GBC members briefed on business succession planning

The first day a company opens its doors for business, there should be a plan for succession, according to CPA William A. Fitzpatrick. There is only one chance at doing this right – businesses need to understand the process and avoid frequent, common errors.

Failing to plan properly for succession can be costly, both financially and personally. However, with adequate time and proper planning, succession planning can be accomplished easily and profitably. Whether it’s selling, transitioning to heirs or merging with a competitor – a plan needs to be in place, Fitzpatrick told GBC members at a breakfast briefing on June 19.

Only one out of 10 family-run companies today succeeds into the second generation, said Fitzpatrick. “People don’t plan for succession for a number of reasons, including procrastination, too busy with daily operations, or there is simply no successor identified.”

According to the United States Small Business Administration (SBA), more often than not, the reasons are psychological. No one likes thinking about their mortality, and entrepreneurs are no exception. Some believe they’re too busy to plan for the day they will leave and consequently put off succession planning until tomorrow.

But tomorrow may be too late. Serious illness, disability or death can catch a firm by surprise. Such crises bring great upheaval, and it’s difficult to make rational decisions in the best interests of a company when emotions are running high. That’s why a well-thought-out succession plan — a kind of insurance policy — is essential to the continuation of a business, no matter what its size and structure, according to the SBA.

Get outside help with succession planning. Lawyers, accountants, financial advisors – there are many professionals that can help you put together a successful succession plan, said Fitzpatrick. There are even companies that specialize in family business succession planning, who will facilitate the process of working through both family and succession plan issues. A few key issues to address include:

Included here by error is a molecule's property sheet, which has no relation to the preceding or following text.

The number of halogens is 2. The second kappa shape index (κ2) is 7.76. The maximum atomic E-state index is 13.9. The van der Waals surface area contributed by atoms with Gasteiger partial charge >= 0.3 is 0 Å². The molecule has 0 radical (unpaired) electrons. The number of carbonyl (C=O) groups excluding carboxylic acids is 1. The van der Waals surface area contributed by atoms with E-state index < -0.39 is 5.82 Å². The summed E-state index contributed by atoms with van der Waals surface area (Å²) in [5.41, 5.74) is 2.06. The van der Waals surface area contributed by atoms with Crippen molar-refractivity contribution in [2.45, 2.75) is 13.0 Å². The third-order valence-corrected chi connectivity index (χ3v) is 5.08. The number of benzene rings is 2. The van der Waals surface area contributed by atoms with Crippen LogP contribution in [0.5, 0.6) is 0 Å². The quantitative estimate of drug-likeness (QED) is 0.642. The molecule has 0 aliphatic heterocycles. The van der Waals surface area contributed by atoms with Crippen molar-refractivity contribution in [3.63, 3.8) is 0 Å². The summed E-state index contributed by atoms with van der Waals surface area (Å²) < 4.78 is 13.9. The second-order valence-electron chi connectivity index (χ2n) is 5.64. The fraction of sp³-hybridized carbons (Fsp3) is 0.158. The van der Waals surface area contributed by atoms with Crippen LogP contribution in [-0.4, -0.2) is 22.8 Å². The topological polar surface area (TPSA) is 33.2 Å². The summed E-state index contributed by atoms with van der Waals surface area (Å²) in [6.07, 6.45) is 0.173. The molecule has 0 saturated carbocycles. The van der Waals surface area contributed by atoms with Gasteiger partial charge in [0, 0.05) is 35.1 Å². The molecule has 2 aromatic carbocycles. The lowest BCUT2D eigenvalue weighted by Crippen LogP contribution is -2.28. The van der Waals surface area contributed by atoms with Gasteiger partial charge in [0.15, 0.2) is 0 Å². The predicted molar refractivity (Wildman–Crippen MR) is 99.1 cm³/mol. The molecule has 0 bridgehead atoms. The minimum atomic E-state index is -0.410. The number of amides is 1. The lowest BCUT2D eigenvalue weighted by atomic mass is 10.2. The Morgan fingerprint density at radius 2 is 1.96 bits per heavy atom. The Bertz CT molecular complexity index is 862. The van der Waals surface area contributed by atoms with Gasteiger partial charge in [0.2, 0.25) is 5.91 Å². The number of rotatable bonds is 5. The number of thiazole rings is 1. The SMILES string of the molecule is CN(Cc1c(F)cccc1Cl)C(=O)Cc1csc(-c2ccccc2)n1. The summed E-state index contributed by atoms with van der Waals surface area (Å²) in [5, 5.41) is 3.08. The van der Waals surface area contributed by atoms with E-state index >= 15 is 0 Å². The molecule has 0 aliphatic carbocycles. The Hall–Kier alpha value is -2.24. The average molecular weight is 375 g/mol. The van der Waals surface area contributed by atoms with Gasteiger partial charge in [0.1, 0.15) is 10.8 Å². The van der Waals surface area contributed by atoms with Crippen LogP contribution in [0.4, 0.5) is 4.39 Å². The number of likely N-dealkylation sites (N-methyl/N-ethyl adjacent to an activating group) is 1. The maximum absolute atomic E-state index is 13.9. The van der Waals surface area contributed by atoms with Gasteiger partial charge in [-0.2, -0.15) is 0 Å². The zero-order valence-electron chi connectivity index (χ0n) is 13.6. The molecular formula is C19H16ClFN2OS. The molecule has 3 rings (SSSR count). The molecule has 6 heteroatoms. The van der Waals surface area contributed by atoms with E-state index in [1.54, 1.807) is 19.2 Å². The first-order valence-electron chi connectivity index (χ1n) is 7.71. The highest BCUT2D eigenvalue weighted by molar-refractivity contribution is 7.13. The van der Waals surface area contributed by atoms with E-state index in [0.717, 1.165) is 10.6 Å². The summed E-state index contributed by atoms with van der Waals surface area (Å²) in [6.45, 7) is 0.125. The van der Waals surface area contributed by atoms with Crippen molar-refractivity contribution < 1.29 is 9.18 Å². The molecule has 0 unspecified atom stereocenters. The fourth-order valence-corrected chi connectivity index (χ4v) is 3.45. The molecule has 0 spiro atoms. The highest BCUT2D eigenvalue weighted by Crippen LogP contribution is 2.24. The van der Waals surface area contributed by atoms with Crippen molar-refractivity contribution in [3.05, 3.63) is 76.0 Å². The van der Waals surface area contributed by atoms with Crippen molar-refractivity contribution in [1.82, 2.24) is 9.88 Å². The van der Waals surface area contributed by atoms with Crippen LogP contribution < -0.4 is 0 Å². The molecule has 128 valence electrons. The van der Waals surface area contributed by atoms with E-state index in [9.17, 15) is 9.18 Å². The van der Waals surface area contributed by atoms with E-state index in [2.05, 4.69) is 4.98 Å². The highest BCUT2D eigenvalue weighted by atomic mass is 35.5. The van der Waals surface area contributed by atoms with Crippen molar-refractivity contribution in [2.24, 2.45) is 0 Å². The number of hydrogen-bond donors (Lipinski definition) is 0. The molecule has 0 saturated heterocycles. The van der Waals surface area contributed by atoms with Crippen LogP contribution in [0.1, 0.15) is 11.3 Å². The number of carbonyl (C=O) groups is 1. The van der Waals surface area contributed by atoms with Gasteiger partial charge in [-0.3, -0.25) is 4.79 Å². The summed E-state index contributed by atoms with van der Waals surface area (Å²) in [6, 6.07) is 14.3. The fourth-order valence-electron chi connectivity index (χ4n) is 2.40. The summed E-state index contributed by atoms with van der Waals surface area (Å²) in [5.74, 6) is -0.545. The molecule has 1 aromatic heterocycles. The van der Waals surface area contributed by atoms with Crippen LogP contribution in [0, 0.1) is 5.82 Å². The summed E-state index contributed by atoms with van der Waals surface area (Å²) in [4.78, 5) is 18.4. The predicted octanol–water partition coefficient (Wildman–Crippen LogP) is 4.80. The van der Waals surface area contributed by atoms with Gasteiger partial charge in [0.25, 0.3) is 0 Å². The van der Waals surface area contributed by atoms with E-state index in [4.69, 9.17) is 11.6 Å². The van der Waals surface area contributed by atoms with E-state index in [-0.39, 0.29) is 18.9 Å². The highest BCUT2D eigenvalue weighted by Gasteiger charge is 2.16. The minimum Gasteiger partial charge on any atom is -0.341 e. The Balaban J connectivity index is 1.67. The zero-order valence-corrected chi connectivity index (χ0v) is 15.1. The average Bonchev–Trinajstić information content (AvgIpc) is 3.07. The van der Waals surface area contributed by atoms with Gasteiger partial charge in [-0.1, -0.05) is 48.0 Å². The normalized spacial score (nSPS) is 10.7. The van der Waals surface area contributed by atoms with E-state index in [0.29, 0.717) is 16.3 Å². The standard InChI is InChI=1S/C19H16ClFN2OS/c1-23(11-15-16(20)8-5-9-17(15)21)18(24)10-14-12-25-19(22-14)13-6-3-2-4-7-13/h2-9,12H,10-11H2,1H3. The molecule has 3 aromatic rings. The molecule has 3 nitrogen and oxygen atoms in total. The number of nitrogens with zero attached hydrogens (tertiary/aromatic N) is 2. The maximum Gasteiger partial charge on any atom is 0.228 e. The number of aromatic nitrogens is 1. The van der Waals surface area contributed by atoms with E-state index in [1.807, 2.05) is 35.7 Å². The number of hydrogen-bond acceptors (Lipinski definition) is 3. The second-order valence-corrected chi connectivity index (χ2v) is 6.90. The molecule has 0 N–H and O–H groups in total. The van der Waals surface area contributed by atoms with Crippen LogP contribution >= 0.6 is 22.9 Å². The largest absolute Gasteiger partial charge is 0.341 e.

• Emotions/family issues
• Identification of a successor
• Valuation
• How to transfer
• Legal considerations
• Tax considerations
• Financing

Succession planning seeks to manage these issues by setting up a smooth transition between you and the future owners of your business. With family businesses, succession planning can be especially complicated because of the relationships and emotions involved – and because most people are not comfortable discussing topics such as aging, death, and their financial affairs, said attorney Constandin Alivizatos.

The primary recipient or chosen successor will often determine the method used for transferring a business. The structure of the company is another factor that will influence the transferring method choice.

A few things to consider when determining how to transfer a business include:

• Planned vs. unplanned
• Who to transfer it to
• Legal considerations
• Tax considerations

“Gifting” is one planned succession option that allows the owner to transfer a business to the next generation over time — in a way that reduces or even eliminates any estate or gift taxes, said Fitzpatrick. Other planned options are asset or stock sales and ESOPs. A few unplanned transfers could be from death, disability, and shareholder/partner disputes.

Another transfer method most appropriate to closely-held businesses are “Buy-Sell Agreements” that enable you to safeguard your family’s financial future and prepare your company to go on without you, said Alivizatos.

“By planning today for the continuation of your business, you will help it succeed in the present and ensure its health long into the future,” said Alivizatos.

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